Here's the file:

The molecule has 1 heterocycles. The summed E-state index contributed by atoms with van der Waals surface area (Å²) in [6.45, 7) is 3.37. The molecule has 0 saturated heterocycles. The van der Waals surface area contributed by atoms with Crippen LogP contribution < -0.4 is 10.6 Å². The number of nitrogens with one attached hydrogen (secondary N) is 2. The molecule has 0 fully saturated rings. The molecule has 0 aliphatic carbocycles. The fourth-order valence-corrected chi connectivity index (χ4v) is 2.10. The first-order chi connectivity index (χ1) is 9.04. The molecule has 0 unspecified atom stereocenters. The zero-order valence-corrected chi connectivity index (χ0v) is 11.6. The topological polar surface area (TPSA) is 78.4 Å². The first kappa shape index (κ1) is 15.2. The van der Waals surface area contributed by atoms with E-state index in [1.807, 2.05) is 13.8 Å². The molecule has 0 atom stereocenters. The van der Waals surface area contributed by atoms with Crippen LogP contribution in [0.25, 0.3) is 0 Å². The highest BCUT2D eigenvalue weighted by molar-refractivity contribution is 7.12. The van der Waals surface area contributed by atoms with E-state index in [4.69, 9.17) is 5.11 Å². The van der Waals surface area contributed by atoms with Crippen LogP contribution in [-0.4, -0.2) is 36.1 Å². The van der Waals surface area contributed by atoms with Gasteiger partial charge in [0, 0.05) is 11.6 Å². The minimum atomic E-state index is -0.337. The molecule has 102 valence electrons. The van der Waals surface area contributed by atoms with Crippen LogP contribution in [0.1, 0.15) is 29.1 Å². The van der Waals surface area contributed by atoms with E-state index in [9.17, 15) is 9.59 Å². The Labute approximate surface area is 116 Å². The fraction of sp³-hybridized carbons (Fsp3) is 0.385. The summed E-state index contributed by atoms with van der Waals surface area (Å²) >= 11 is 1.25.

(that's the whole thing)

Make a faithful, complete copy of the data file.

The molecule has 1 heterocycles. The summed E-state index contributed by atoms with van der Waals surface area (Å²) in [6.45, 7) is 3.37. The molecule has 0 saturated heterocycles. The van der Waals surface area contributed by atoms with Crippen LogP contribution < -0.4 is 10.6 Å². The number of nitrogens with one attached hydrogen (secondary N) is 2. The molecule has 0 fully saturated rings. The molecule has 0 aliphatic carbocycles. The fourth-order valence-corrected chi connectivity index (χ4v) is 2.10. The first-order chi connectivity index (χ1) is 9.04. The molecule has 0 unspecified atom stereocenters. The zero-order valence-corrected chi connectivity index (χ0v) is 11.6. The topological polar surface area (TPSA) is 78.4 Å². The first kappa shape index (κ1) is 15.2. The van der Waals surface area contributed by atoms with E-state index in [1.807, 2.05) is 13.8 Å². The molecule has 0 atom stereocenters. The van der Waals surface area contributed by atoms with Crippen LogP contribution in [0.25, 0.3) is 0 Å². The highest BCUT2D eigenvalue weighted by molar-refractivity contribution is 7.12. The van der Waals surface area contributed by atoms with E-state index in [4.69, 9.17) is 5.11 Å². The van der Waals surface area contributed by atoms with Crippen LogP contribution in [-0.4, -0.2) is 36.1 Å². The van der Waals surface area contributed by atoms with Gasteiger partial charge in [0, 0.05) is 11.6 Å². The minimum atomic E-state index is -0.337. The molecule has 102 valence electrons. The van der Waals surface area contributed by atoms with Crippen LogP contribution in [0.1, 0.15) is 29.1 Å². The van der Waals surface area contributed by atoms with E-state index in [9.17, 15) is 9.59 Å². The Labute approximate surface area is 116 Å². The fraction of sp³-hybridized carbons (Fsp3) is 0.385. The summed E-state index contributed by atoms with van der Waals surface area (Å²) >= 11 is 1.25.